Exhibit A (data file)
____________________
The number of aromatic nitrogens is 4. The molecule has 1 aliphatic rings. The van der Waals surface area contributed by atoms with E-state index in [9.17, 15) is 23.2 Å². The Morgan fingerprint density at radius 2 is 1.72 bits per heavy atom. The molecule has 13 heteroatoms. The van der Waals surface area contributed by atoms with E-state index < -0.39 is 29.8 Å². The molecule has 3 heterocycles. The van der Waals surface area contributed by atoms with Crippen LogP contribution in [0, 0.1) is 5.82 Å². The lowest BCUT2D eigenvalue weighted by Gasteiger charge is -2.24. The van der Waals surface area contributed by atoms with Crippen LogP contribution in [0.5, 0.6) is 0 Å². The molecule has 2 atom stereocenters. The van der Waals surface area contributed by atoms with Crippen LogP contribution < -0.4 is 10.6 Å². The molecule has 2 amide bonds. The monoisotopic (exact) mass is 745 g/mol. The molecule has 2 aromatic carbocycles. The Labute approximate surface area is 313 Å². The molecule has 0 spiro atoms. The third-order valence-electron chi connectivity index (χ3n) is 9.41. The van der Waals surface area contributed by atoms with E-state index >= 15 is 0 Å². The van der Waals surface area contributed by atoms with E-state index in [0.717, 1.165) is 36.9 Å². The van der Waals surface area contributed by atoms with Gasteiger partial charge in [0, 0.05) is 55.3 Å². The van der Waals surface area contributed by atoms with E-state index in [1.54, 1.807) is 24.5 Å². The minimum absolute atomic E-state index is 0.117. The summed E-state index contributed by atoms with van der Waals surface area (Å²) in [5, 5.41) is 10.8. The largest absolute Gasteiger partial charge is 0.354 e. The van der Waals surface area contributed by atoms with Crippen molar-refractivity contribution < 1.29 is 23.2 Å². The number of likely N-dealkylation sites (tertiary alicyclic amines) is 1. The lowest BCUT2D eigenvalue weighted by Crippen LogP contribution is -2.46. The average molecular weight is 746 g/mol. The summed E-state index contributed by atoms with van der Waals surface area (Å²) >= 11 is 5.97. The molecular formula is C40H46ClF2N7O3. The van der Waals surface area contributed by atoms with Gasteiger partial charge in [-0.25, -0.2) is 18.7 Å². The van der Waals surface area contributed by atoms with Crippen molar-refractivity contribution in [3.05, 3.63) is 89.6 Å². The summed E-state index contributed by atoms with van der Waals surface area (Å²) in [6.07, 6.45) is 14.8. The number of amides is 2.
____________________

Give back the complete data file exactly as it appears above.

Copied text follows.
The number of aromatic nitrogens is 4. The molecule has 1 aliphatic rings. The van der Waals surface area contributed by atoms with E-state index in [9.17, 15) is 23.2 Å². The Morgan fingerprint density at radius 2 is 1.72 bits per heavy atom. The molecule has 13 heteroatoms. The van der Waals surface area contributed by atoms with E-state index < -0.39 is 29.8 Å². The molecule has 3 heterocycles. The van der Waals surface area contributed by atoms with Crippen LogP contribution in [0, 0.1) is 5.82 Å². The lowest BCUT2D eigenvalue weighted by Gasteiger charge is -2.24. The van der Waals surface area contributed by atoms with Crippen LogP contribution in [0.5, 0.6) is 0 Å². The molecule has 2 atom stereocenters. The van der Waals surface area contributed by atoms with Crippen LogP contribution < -0.4 is 10.6 Å². The molecule has 2 amide bonds. The monoisotopic (exact) mass is 745 g/mol. The molecule has 2 aromatic carbocycles. The Labute approximate surface area is 313 Å². The molecule has 0 spiro atoms. The third-order valence-electron chi connectivity index (χ3n) is 9.41. The van der Waals surface area contributed by atoms with E-state index >= 15 is 0 Å². The van der Waals surface area contributed by atoms with E-state index in [0.717, 1.165) is 36.9 Å². The van der Waals surface area contributed by atoms with Gasteiger partial charge in [0, 0.05) is 55.3 Å². The van der Waals surface area contributed by atoms with E-state index in [1.54, 1.807) is 24.5 Å². The minimum absolute atomic E-state index is 0.117. The summed E-state index contributed by atoms with van der Waals surface area (Å²) in [5, 5.41) is 10.8. The largest absolute Gasteiger partial charge is 0.354 e. The van der Waals surface area contributed by atoms with Crippen molar-refractivity contribution < 1.29 is 23.2 Å². The number of likely N-dealkylation sites (tertiary alicyclic amines) is 1. The lowest BCUT2D eigenvalue weighted by Crippen LogP contribution is -2.46. The average molecular weight is 746 g/mol. The summed E-state index contributed by atoms with van der Waals surface area (Å²) >= 11 is 5.97. The molecular formula is C40H46ClF2N7O3. The van der Waals surface area contributed by atoms with Gasteiger partial charge in [-0.25, -0.2) is 18.7 Å². The van der Waals surface area contributed by atoms with Crippen molar-refractivity contribution in [3.05, 3.63) is 89.6 Å². The summed E-state index contributed by atoms with van der Waals surface area (Å²) in [6.07, 6.45) is 14.8. The number of amides is 2.